24. The evidence we received confirmed that the CCLRC's
facilities are held in high regard by users and in many instances
are world leading. One otherwise critical witness referred to
excellent neutron, x-ray, muon and laser facilities which are
"amongst the leading facilities in the world", for which
"CCLRC should be congratulated".
The Royal Academy of Engineering commented on the international
respect for the facilities. It reported that users were pleased
with support services there and found staff were "customer-orientated".
We found nothing but praise for the professionalism and dedication
of the staff operating facilities at the CCLRC and we have seen
for ourselves some of the facilities at RAL and other sites. We
commend the CCLRC for its work in maintaining world class facilities
and in matching this standard in the provision of technical and
other support services.
25. The quality of the facilities is reflected in
levels of demand for their use. Most of the CCLRC facilities are
oversubscribed, some by a factor of four, but most by less than
two. Eight of 50 instruments are undersubscribed, five seriously
so. There may be
a fall in demand for some facilities as they reach the end of
their working lives, or new technologies supercede them or if
alternative facilities become accessible abroad. The CCLRC explained
that "The demand for individual instruments is variable and
dependent on the growth stage of a particular science area
A low demand figure does not necessarily mean that an instrument
is not world leading, but could reflect that a particular area
is new and in early growth stages".
Overall, levels of demand for most instruments appear to be healthy.
The CCLRC reported that demand "remains strong though not
excessive, which is almost certainly due to a degree of self-regulation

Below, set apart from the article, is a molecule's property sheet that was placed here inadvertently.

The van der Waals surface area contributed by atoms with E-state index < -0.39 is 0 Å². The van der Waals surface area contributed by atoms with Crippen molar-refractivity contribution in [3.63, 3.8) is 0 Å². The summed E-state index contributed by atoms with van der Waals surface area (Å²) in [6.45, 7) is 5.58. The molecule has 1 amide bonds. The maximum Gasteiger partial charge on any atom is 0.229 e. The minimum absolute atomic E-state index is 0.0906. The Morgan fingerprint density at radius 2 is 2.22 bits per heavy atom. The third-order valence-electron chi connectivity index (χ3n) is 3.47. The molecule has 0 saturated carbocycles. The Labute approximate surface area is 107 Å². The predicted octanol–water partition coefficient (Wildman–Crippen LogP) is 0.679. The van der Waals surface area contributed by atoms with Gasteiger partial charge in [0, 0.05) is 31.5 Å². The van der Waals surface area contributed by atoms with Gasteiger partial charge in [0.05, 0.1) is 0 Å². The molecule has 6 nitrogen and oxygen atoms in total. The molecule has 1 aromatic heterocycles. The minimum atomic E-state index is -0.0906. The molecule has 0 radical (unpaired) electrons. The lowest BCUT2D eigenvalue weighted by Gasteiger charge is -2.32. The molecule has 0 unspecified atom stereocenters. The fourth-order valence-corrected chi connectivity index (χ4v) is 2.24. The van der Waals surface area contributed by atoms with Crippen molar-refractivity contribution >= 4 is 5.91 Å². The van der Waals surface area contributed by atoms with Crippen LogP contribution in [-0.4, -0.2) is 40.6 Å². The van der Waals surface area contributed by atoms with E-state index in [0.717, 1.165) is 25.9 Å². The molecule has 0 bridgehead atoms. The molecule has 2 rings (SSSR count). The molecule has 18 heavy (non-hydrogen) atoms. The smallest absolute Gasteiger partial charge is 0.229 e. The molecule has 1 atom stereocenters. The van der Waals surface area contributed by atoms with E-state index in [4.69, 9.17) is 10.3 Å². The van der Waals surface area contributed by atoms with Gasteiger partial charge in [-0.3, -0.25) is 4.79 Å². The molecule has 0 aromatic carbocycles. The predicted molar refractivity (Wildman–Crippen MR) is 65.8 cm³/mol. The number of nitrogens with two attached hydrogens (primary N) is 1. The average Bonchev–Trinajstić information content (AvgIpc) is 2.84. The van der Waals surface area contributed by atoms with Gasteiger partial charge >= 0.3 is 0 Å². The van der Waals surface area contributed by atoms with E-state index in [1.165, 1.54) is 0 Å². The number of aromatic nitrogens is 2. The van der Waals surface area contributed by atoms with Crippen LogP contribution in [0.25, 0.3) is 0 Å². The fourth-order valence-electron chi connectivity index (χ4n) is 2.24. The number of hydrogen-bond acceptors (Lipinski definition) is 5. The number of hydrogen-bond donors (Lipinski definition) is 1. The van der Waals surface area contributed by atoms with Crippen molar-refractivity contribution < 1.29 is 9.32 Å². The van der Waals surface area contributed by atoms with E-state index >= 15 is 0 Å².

by the research community".
It explained that experienced users were aware of the popularity
of certain instruments and were able to collaborate with others
in order maximise their chances of success. Less experienced potential
users are left to apply in the dark as no statistics are currently
published on subscription rates. We recommend that the CCLRC
publish statistics on subscription rates for its instruments on
an annual basis.
26. In cases where instruments are under-subscribed,
Facility Directors consult with stakeholders before decisions
are taken on whether to significantly change or replace the instrument.
In considering whether to close down instruments, consideration
is given to overall levels of demand, user feedback and the cost
of re-configuration set against the projected scientific return
on investment. Decisions
relating to the closure of entire facilities would only be taken
after thorough consultation with the research community, Research
Councils and OST.
27. It is not possible to examine success rates in
terms of applications for use of CCLRC facilities in the same
way as grant applications to other Research Councils. The applications
of many researchers are technically successful in winning some